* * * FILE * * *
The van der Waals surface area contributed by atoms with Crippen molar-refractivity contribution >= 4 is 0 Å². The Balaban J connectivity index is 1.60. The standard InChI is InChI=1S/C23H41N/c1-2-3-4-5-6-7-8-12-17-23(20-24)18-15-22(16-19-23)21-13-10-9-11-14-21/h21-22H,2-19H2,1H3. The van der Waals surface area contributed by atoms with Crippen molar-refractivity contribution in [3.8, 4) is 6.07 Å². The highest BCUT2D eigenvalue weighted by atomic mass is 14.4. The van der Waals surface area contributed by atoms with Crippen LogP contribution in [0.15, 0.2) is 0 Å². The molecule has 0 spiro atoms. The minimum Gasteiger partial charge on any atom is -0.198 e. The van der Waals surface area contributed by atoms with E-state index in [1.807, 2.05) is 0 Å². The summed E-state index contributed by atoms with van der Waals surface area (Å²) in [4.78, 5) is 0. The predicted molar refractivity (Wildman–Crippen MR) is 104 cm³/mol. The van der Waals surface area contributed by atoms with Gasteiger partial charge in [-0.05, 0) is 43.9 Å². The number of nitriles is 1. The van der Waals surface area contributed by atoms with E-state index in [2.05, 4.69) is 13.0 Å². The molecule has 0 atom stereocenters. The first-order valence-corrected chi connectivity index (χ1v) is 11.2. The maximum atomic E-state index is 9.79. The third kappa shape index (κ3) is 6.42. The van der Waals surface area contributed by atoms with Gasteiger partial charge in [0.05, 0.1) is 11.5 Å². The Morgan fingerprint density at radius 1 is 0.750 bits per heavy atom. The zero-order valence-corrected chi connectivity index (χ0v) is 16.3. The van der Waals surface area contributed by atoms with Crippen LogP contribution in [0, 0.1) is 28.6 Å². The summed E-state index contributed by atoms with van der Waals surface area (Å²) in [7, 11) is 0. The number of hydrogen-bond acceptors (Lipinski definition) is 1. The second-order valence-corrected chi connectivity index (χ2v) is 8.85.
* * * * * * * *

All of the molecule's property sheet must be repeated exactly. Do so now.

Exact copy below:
The van der Waals surface area contributed by atoms with Crippen molar-refractivity contribution >= 4 is 0 Å². The Balaban J connectivity index is 1.60. The standard InChI is InChI=1S/C23H41N/c1-2-3-4-5-6-7-8-12-17-23(20-24)18-15-22(16-19-23)21-13-10-9-11-14-21/h21-22H,2-19H2,1H3. The van der Waals surface area contributed by atoms with Crippen molar-refractivity contribution in [3.8, 4) is 6.07 Å². The highest BCUT2D eigenvalue weighted by atomic mass is 14.4. The van der Waals surface area contributed by atoms with Crippen LogP contribution in [0.15, 0.2) is 0 Å². The molecule has 0 spiro atoms. The minimum Gasteiger partial charge on any atom is -0.198 e. The van der Waals surface area contributed by atoms with E-state index in [1.807, 2.05) is 0 Å². The summed E-state index contributed by atoms with van der Waals surface area (Å²) in [4.78, 5) is 0. The predicted molar refractivity (Wildman–Crippen MR) is 104 cm³/mol. The van der Waals surface area contributed by atoms with Gasteiger partial charge in [-0.05, 0) is 43.9 Å². The number of nitriles is 1. The van der Waals surface area contributed by atoms with E-state index in [2.05, 4.69) is 13.0 Å². The molecule has 0 atom stereocenters. The first-order valence-corrected chi connectivity index (χ1v) is 11.2. The maximum atomic E-state index is 9.79. The third kappa shape index (κ3) is 6.42. The van der Waals surface area contributed by atoms with Gasteiger partial charge in [0.05, 0.1) is 11.5 Å². The Morgan fingerprint density at radius 1 is 0.750 bits per heavy atom. The zero-order valence-corrected chi connectivity index (χ0v) is 16.3. The van der Waals surface area contributed by atoms with Crippen LogP contribution in [0, 0.1) is 28.6 Å². The summed E-state index contributed by atoms with van der Waals surface area (Å²) in [7, 11) is 0. The number of hydrogen-bond acceptors (Lipinski definition) is 1. The second-order valence-corrected chi connectivity index (χ2v) is 8.85.